Sticky Solution

A magnetic mounting system let a Southern California water district continue accepting wireless communication antennas after it banned welding and epoxy on tanks.
Sticky Solution
The magnetic mounts accommodate the curvature of water tanks. No welding or epoxy is needed for installation.

The Otay Water District in southern California has 39 water tanks to serve its 200,000 customers, and 13 of them have wireless communication antennas attached.

Due to environmental and safety issues and concerns about damage to its tanks from welding and epoxy, the district now requires all new antennas mounted to its tanks to be installed using a magnetic mounting system or a nondestructive alternative. The district also upholds those standards when any antenna is modified or replaced and when a tank is painted.

“It costs half a million dollars to paint a water tank inside and out,” says Brandon DiPietro, inspector supervisor for the district. He notes that welding can damage a tank’s interior coating and that hiring a diver to repair that damage is costly.

The use of epoxy to attach antennas is also an issue. “They have to grind through the exterior paint,” says DiPietro. “You have expansion and contraction issues, and eventually the epoxy mount needs to be replaced.” Antennas mounted with epoxy have been known to fall off towers, according to Tai Irish, senior project manager at Goodman Networks, a telecommunications network services company. He described one such incident in which “Everything on the tower was on the ground. The epoxy failed.”

Goodman Networks is the vendor for AT&T Mobility in San Diego. When that company wanted to expand its coverage by attaching eight antennas to an Otay Water District tank in Jamul, Calif., Irish was charged with finding a system that met all the specifications. He recommended the Magnemount Antenna System from Metal & Cable Corp.

Noninvasive solution

The Magnemount system is a permanent, noninvasive technology for securing antennas to steel surfaces. It is designed to accommodate the curvature of water tanks. Because the system relies on magnets to attach the materials, no welding or epoxy coating is needed.

DiPietro noted that a layer of factory-installed Mylar film between the magnet and the steel tank keeps stray voltage from getting into the tank and damaging the coating system. Installation typically takes a day or two, rather than four or five days using epoxy. Antennas are attached to 12-foot masts made of anodized extruded aluminum using 300 grade stainless steel U-bolts so that rust is not a concern. 

The Magnemount system is available in five basic designs. The one selected for the Otay district project was the Side Tank Mount (STM) — all eight antennas were attached to the side of the tank near the top of the steel structure.

“Wind was the governing factor in this case,” says Al Di Donato, a structural engineer and owner of Di Donato Associates. “Antennas are like sails in the wind. We have wind gusts here up to 80 miles per hour. They can shake the entire tank.” Taking that into consideration, Di Donato recommended the contractors install three magnetic plates for each antenna rather than the customary two plates.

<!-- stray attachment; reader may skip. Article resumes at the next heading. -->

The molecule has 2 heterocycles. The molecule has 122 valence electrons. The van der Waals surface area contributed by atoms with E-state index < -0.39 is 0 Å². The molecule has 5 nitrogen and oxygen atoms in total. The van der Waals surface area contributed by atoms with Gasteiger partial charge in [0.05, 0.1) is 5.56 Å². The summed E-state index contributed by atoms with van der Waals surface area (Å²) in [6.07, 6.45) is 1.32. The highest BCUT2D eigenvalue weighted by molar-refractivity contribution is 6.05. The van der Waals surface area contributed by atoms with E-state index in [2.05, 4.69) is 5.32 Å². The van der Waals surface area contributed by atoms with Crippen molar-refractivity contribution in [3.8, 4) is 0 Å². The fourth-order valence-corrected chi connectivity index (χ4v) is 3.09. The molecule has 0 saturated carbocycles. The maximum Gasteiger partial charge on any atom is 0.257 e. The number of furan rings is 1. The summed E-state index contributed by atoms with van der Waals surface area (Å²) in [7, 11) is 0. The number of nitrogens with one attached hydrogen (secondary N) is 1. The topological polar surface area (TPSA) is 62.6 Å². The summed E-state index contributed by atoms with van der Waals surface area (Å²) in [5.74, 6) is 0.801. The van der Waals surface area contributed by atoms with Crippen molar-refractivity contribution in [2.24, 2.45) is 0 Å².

Handling the weight

Every 24-inch-square plate in the mounting system is secured with 24 magnets. Each magnet provides 100 pounds of vertical pull and 33 pounds of shear strength. Using three plates for each antenna provided 7,200 pounds of vertical pull and 2,400 pounds of shear strength, far more than needed to hold the 8-foot panel antennas and the remote radio units (RRUs) AT&T added to each antenna. The RRUs added 110 pounds of weight to each mast.

Bob Sabb, construction manager for AT&T in San Diego was not concerned about the added weight. “You can load these things up with weight, and we did,” he says. “It was a substantial load.” Di Donato, who hadn’t worked with the Magnemount system before, notes that the third plate may have been a bit of overkill but, “I put in a safety factor. I am confident it will hold.”

The installation proceeded without difficulty, according to Dennis Ferquez, construction supervisor for Aliantel, the firm hired to install the equipment. Using a man-lift, two workers completed the job in two days. “It was a lot quicker than using epoxy and a lot less work,” notes Ferquez. He also found that the system provides a quick and easy way to remove the antennas temporarily for maintenance or for tank painting.

Irish observes, “There was no prep involved; no grinding down, no painting.” DiPietro says the time saved by using the magnetic system instead of epoxy also saved money. “Epoxy would have taken much longer; three to five days to prep, apply and let it cure and then test it,” he says. “It just took two days to install the Magnemount system. At a cost of $5,000 to $7,000 a day, it’s a big savings. It’s cost-effective.” 

Sabb was impressed with the clean and efficient installation and especially with the system’s noninvasive character: “It doesn’t damage the water tank like welding can. You reduce the risk of damage dramatically. All it takes is one bad welder and I buy a water tank. And I am not interested in buying a water tank.”


David Klein is president of Metal & Cable Corp., a supplier of communication antenna components and antenna mounting systems for steel structures, including water tanks. He can be reached at


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